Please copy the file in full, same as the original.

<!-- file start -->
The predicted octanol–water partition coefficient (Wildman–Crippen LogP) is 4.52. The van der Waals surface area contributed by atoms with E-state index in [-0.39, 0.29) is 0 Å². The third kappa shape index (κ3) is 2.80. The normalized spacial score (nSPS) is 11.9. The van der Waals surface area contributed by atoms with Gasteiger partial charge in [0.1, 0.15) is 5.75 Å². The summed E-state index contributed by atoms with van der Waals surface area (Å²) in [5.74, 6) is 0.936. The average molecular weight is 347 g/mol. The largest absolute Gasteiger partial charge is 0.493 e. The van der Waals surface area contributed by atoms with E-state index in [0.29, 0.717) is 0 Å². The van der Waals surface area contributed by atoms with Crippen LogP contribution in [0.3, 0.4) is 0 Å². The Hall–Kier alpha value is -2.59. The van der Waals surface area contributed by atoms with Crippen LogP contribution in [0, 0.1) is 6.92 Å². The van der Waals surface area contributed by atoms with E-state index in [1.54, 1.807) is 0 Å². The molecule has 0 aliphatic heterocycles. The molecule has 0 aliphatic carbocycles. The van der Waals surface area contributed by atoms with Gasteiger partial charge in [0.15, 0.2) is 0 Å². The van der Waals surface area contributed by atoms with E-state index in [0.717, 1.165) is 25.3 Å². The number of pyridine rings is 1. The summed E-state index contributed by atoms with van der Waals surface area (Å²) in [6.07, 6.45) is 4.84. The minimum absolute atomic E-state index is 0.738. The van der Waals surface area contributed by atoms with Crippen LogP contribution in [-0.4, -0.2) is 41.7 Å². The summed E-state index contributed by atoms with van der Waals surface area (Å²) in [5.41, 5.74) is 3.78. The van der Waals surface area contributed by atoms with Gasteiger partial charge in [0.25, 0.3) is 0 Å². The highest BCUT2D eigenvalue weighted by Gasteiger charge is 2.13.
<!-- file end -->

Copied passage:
The predicted octanol–water partition coefficient (Wildman–Crippen LogP) is 4.52. The van der Waals surface area contributed by atoms with E-state index in [-0.39, 0.29) is 0 Å². The third kappa shape index (κ3) is 2.80. The normalized spacial score (nSPS) is 11.9. The van der Waals surface area contributed by atoms with Gasteiger partial charge in [0.1, 0.15) is 5.75 Å². The summed E-state index contributed by atoms with van der Waals surface area (Å²) in [5.74, 6) is 0.936. The average molecular weight is 347 g/mol. The largest absolute Gasteiger partial charge is 0.493 e. The van der Waals surface area contributed by atoms with E-state index in [0.29, 0.717) is 0 Å². The van der Waals surface area contributed by atoms with Crippen LogP contribution in [0.3, 0.4) is 0 Å². The Hall–Kier alpha value is -2.59. The van der Waals surface area contributed by atoms with Crippen LogP contribution in [0, 0.1) is 6.92 Å². The van der Waals surface area contributed by atoms with E-state index in [1.54, 1.807) is 0 Å². The molecule has 0 aliphatic heterocycles. The molecule has 0 aliphatic carbocycles. The van der Waals surface area contributed by atoms with Gasteiger partial charge in [0.15, 0.2) is 0 Å². The van der Waals surface area contributed by atoms with E-state index in [0.717, 1.165) is 25.3 Å². The number of pyridine rings is 1. The summed E-state index contributed by atoms with van der Waals surface area (Å²) in [6.07, 6.45) is 4.84. The minimum absolute atomic E-state index is 0.738. The van der Waals surface area contributed by atoms with Crippen LogP contribution in [-0.4, -0.2) is 41.7 Å². The summed E-state index contributed by atoms with van der Waals surface area (Å²) in [5.41, 5.74) is 3.78. The van der Waals surface area contributed by atoms with Gasteiger partial charge in [0.25, 0.3) is 0 Å². The highest BCUT2D eigenvalue weighted by Gasteiger charge is 2.13.